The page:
by Owen Schaefer
Imagine yourself on a riverside. You are picking up stones rounded perfectly smooth by years of rushing water. They’re comfortable to touch, and sit perfectly in the palm of your hand. Now imagine that you find one that is much larger. Too large, in fact, to be lifted. But it is pearl white and smooth, and seems to invite you to sit down.
This is Naoto Fukasawa’s vision for his Koishi bench, and it does indeed call to mind a water-rounded stone. Are you likely to choose it over a sofa? Perhaps not. Still, it no doubt fills a niche in the desires of certain decorators, and niches are important to Fukasawa’s philosophy toward design. Fukasawa wants to consider the space that his product is being designed to fill as much as the lines that define it, an idea which includes the product’s uses, potential surroundings, and cultural impact. And he applies this idea to everything he designs, from high-end European furniture to toasters and cellphones, pens and laptop computers. But while Fukasawa delineates objects and their surroundings, photographer
Tamotsu Fujii delights in blurring them.
21_21 Design Sight’s current show, The Outline, is a two-man show, with Fukasawa’s designs forming the conceptual base for this exploration of edges, object and space, but it is the photography of Tamotsu Fujii that turns those works into images that are likely to stay with you longer than the designs themselves. Fujii and Fukasawa have been working together for a long time—the works here are mostly the result of a series of photographs of Fukasawa’s designs that Fujii was hired to do for Modern Living magazine. But Fujii’s images are not, strictly speaking, product photography. At least not in the traditional sense.
What takes Fujii’s work a level above average product photography is in the way in which he allows each photo to become an artwork in itself. In most cases, Fujii strips away brand names, and often even obscures the nature of the product itself. What is left are minimalist and frequently almost abstract works using simple color palettes. Fujii approaches every chair, bag and blow dryer as a unique photographic subject, often framing them in shallow focus with lovingly blurred lines. The products become fields of color and light, some of which are quickly recognizable and many of which are not.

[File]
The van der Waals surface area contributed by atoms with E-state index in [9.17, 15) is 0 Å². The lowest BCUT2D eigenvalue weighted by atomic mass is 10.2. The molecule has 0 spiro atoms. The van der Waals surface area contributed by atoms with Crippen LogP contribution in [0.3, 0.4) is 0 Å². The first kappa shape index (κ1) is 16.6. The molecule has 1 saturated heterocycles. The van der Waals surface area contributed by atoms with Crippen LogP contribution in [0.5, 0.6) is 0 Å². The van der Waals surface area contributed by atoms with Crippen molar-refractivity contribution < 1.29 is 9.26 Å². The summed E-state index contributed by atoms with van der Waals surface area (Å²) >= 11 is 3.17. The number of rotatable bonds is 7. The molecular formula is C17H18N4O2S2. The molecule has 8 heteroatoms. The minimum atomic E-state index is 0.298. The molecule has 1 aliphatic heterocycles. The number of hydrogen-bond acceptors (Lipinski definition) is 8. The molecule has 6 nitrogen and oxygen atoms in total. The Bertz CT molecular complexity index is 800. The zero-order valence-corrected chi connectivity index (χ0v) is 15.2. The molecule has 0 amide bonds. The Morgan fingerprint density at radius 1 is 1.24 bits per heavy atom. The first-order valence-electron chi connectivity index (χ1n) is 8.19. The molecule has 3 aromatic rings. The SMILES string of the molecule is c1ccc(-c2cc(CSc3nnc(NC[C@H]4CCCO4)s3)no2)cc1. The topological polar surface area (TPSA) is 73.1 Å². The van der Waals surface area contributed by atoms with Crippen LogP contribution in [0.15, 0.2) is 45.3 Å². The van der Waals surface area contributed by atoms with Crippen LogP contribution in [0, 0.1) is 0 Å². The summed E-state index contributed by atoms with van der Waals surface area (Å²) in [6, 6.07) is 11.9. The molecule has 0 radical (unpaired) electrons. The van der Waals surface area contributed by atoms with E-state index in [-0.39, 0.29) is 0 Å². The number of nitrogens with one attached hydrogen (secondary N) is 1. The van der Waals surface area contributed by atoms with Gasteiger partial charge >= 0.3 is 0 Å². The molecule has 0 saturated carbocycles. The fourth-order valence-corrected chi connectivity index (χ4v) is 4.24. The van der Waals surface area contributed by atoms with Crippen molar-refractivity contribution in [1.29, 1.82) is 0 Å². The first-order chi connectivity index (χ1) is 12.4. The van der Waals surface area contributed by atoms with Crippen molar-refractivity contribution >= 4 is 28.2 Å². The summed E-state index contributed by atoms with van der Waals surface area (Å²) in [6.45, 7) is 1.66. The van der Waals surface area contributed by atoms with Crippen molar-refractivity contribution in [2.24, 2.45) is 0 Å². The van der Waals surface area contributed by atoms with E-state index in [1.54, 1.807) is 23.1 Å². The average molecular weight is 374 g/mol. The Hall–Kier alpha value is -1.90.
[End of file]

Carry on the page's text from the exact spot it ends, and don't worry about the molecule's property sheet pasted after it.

In Fujii’s photography, a curvy Fukasawa chair becomes a misty mountain landscape, and a small table design seems to be cream pouring onto a black surface. But the best images are those in which background and foreground merge, as with his white-on-white shot of a bathtub, and a black-on-black water faucet. Only the gleam of light helps to define the edges of what is there.
What keeps the show engaging is that the photos and the objects themselves are not always necessarily placed together, neatly avoiding a show-and-tell approach. Instead there is a sense of encountering both images and objects serendipitously as you move through the gallery, each informing the other as they match up. There are one or two awkward moments—a row of aluminum stools in one spot feels a little like a hastily arranged display at Ikea—but there are also some interesting glimpses into both artists’ processes. And overall, there is a feeling of having gained some small access to the landscape of a designer’s mind though Fujii’s photography; of entering that space where the lines and curves are new and fresh, and not yet stamped with a brand-name label.
Show: The Outline: The Unseen Outline of Things (to Jan 31)
Gallery: 21_21 Design Sight, Tokyo Midtown (Roppongi station)
Hours: 11am–8pm (closed Tue and Dec 28–Jan 2) Admission: ¥1000